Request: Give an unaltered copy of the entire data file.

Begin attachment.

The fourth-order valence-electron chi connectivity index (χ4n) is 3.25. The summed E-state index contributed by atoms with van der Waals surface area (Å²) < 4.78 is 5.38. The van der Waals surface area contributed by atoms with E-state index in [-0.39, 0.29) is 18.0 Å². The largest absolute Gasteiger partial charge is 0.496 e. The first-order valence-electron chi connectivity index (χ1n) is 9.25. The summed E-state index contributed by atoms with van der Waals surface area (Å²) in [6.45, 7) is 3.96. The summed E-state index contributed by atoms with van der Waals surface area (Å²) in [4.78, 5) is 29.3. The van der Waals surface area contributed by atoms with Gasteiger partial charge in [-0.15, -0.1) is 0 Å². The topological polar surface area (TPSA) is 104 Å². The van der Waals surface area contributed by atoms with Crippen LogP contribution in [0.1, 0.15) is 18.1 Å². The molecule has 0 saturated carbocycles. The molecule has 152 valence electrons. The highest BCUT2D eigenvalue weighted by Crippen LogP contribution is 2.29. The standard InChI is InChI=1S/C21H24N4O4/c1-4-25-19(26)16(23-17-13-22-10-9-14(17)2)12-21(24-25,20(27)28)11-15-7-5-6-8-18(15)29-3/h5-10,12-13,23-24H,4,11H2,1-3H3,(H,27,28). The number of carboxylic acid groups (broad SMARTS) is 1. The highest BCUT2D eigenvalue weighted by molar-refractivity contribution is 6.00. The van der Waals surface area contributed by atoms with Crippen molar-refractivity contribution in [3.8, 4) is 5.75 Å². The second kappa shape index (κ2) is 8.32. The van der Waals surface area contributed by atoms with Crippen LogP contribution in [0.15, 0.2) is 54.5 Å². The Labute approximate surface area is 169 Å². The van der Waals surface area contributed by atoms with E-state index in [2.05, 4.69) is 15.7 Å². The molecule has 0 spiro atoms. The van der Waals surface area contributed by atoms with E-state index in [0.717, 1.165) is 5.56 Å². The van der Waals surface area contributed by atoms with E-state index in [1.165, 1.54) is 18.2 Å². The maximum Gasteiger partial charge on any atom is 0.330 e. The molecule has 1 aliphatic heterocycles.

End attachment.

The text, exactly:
The fourth-order valence-electron chi connectivity index (χ4n) is 3.25. The summed E-state index contributed by atoms with van der Waals surface area (Å²) < 4.78 is 5.38. The van der Waals surface area contributed by atoms with E-state index in [-0.39, 0.29) is 18.0 Å². The largest absolute Gasteiger partial charge is 0.496 e. The first-order valence-electron chi connectivity index (χ1n) is 9.25. The summed E-state index contributed by atoms with van der Waals surface area (Å²) in [6.45, 7) is 3.96. The summed E-state index contributed by atoms with van der Waals surface area (Å²) in [4.78, 5) is 29.3. The van der Waals surface area contributed by atoms with Gasteiger partial charge in [-0.15, -0.1) is 0 Å². The topological polar surface area (TPSA) is 104 Å². The van der Waals surface area contributed by atoms with Crippen LogP contribution in [0.1, 0.15) is 18.1 Å². The molecule has 0 saturated carbocycles. The molecule has 152 valence electrons. The highest BCUT2D eigenvalue weighted by Crippen LogP contribution is 2.29. The standard InChI is InChI=1S/C21H24N4O4/c1-4-25-19(26)16(23-17-13-22-10-9-14(17)2)12-21(24-25,20(27)28)11-15-7-5-6-8-18(15)29-3/h5-10,12-13,23-24H,4,11H2,1-3H3,(H,27,28). The number of carboxylic acid groups (broad SMARTS) is 1. The highest BCUT2D eigenvalue weighted by molar-refractivity contribution is 6.00. The van der Waals surface area contributed by atoms with Crippen molar-refractivity contribution in [3.8, 4) is 5.75 Å². The second kappa shape index (κ2) is 8.32. The van der Waals surface area contributed by atoms with Crippen LogP contribution in [0.15, 0.2) is 54.5 Å². The Labute approximate surface area is 169 Å². The van der Waals surface area contributed by atoms with E-state index in [2.05, 4.69) is 15.7 Å². The molecule has 0 spiro atoms. The van der Waals surface area contributed by atoms with E-state index in [0.717, 1.165) is 5.56 Å². The van der Waals surface area contributed by atoms with E-state index in [1.165, 1.54) is 18.2 Å². The maximum Gasteiger partial charge on any atom is 0.330 e. The molecule has 1 aliphatic heterocycles.